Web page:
Beets are easy to take for granted. If you've only eaten them canned or pickled, it’s understandable if you’re not a fan of this humble vegetable. But fresh beets are a universe removed from their canned cousins. Although they’re available year round, early spring and summer beets have the sweetest, most vibrant flavor.
Common beets are deep garnet in color and round in shape, generally averaging 2.5-3 inches in diameter, but farmer’s markets are the place to go for freshness and variety. Here you’ll find colorful hybrids such as Chioggia ("candy cane"), golden beets and white beets, as well as golf-ball-sized baby specimens. Baby beets are increasingly popular and tend to be sweeter and milder than their mature counterparts.
Why choose organic beets?
- Beets are root vegetables that grow beneath the soil, so the quality and health of the soil is an integral part of the quality of the beets. Choosing organic beets ensures that they’ve been grown in healthy soil that’s free of synthetic pesticides and fertilizers.
- At Earthbound Farm, we raise our organic produce using farming methods that regenerate the soil and protect the health of the land and the people who work on it. Organic food is the healthiest choice for people and the planet — and we think organic beets taste better, too!
How to select and store beets
- Look for firm beets with relatively smooth, unblemished skin, deep color and bright, perky greens (if available). The main root should intact, with at least 1/2 inch of stems attached, so the beets don’t bleed during cooking.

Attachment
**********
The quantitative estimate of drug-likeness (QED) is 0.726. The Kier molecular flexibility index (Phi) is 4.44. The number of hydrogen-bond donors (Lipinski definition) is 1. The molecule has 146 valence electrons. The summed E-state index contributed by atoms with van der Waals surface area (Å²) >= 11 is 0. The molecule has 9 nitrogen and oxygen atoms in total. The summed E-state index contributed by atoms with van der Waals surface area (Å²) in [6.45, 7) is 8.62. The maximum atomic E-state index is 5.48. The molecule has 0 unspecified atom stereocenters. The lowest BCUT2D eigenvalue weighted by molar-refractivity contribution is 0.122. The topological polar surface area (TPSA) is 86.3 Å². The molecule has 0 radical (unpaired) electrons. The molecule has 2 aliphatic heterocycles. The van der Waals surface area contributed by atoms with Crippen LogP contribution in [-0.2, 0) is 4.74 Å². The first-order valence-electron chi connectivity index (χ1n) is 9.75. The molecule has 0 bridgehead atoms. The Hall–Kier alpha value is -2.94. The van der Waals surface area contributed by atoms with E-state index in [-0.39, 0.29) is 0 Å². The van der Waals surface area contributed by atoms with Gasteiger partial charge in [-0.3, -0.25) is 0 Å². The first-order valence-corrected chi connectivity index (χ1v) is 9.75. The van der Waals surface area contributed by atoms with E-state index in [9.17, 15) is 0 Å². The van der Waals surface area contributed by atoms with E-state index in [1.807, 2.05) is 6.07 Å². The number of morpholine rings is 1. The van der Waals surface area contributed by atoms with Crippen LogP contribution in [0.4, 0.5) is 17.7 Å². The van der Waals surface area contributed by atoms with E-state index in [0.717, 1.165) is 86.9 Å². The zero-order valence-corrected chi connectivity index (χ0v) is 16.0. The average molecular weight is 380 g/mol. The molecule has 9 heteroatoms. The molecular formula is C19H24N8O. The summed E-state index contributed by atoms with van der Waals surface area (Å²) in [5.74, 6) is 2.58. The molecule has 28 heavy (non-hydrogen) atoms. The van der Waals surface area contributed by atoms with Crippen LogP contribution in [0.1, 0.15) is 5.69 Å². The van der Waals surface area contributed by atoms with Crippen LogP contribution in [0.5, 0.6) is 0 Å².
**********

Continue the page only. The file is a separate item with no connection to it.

- Try to select beets of about the same size (otherwise their cooking times will differ). Avoid very large specimens, as these often have a hard, woody core.
- Once home, trim the greens, leaving about an inch of stem. Refrigerate your beets in a plastic bag in the coldest part of your refrigerator for up to 1 week; the greens can be refrigerated in a plastic bag for up to 2 days. Wash beets and greens just before using. Enjoy your beets as soon as possible; kept too long, their sugars turn to starch and their flavor deteriorates noticeably.
Tips for using beets
- Beets are a beautiful, versatile addition to any meal. Celebrate the change of seasons with a gorgeous platter of spring vegetables — an assortment of jewel-like baby beets, tiny potatoes and turnips, finger-thick carrots and asparagus. Steam them all separately, then serve them with a bowl of aioli for a spectacularly vibrant and healthy treat.
- Beets can be juiced or peeled and finely grated raw in salads. Roasting concentrates their sugars and intensifies their trademark sweetness. Beets are also delicious steamed, baked or boiled (but not overcooked).
- Cook beets in their skins to preserve both flavor and color; after cooking, they’re easy to peel with an old dishtowel or paper towels. Red beets contain a powerful dye called betacyanin. Once cut, beets will stain anything they touch a brilliant magenta color. Wear gloves to protect your hands when handling the roots. Cook beets of different colors separately to retain their colors.
- Don’t forget the greens! The leaves on baby beets are mild and tender; they can be used raw in salads, tossed with pasta or braised slowly in olive oil for a delicious side dish.